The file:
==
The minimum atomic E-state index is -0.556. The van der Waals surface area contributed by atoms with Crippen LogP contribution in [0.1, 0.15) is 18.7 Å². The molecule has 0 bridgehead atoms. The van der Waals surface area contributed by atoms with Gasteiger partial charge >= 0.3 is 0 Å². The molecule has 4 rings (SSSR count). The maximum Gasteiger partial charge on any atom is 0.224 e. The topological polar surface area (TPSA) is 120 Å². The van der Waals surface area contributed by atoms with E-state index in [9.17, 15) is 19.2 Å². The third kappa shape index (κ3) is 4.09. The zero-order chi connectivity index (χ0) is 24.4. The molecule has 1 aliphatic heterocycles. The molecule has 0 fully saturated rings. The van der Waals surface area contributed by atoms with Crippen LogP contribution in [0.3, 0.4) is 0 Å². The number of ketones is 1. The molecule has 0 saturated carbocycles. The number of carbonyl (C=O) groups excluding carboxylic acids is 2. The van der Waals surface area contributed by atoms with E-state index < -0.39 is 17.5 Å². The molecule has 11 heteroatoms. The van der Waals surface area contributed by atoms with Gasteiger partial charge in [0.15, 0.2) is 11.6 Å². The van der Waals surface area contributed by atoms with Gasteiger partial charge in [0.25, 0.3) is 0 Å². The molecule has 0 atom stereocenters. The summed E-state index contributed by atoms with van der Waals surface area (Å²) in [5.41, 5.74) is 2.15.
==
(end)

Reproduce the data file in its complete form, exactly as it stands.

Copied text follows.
The minimum atomic E-state index is -0.556. The van der Waals surface area contributed by atoms with Crippen LogP contribution in [0.1, 0.15) is 18.7 Å². The molecule has 0 bridgehead atoms. The van der Waals surface area contributed by atoms with Gasteiger partial charge >= 0.3 is 0 Å². The molecule has 4 rings (SSSR count). The maximum Gasteiger partial charge on any atom is 0.224 e. The topological polar surface area (TPSA) is 120 Å². The van der Waals surface area contributed by atoms with E-state index in [9.17, 15) is 19.2 Å². The third kappa shape index (κ3) is 4.09. The zero-order chi connectivity index (χ0) is 24.4. The molecule has 1 aliphatic heterocycles. The molecule has 0 fully saturated rings. The van der Waals surface area contributed by atoms with Crippen LogP contribution in [0.3, 0.4) is 0 Å². The number of ketones is 1. The molecule has 0 saturated carbocycles. The number of carbonyl (C=O) groups excluding carboxylic acids is 2. The van der Waals surface area contributed by atoms with E-state index < -0.39 is 17.5 Å². The molecule has 11 heteroatoms. The van der Waals surface area contributed by atoms with Gasteiger partial charge in [0.15, 0.2) is 11.6 Å². The van der Waals surface area contributed by atoms with Gasteiger partial charge in [0.25, 0.3) is 0 Å². The molecule has 0 atom stereocenters. The summed E-state index contributed by atoms with van der Waals surface area (Å²) in [5.41, 5.74) is 2.15.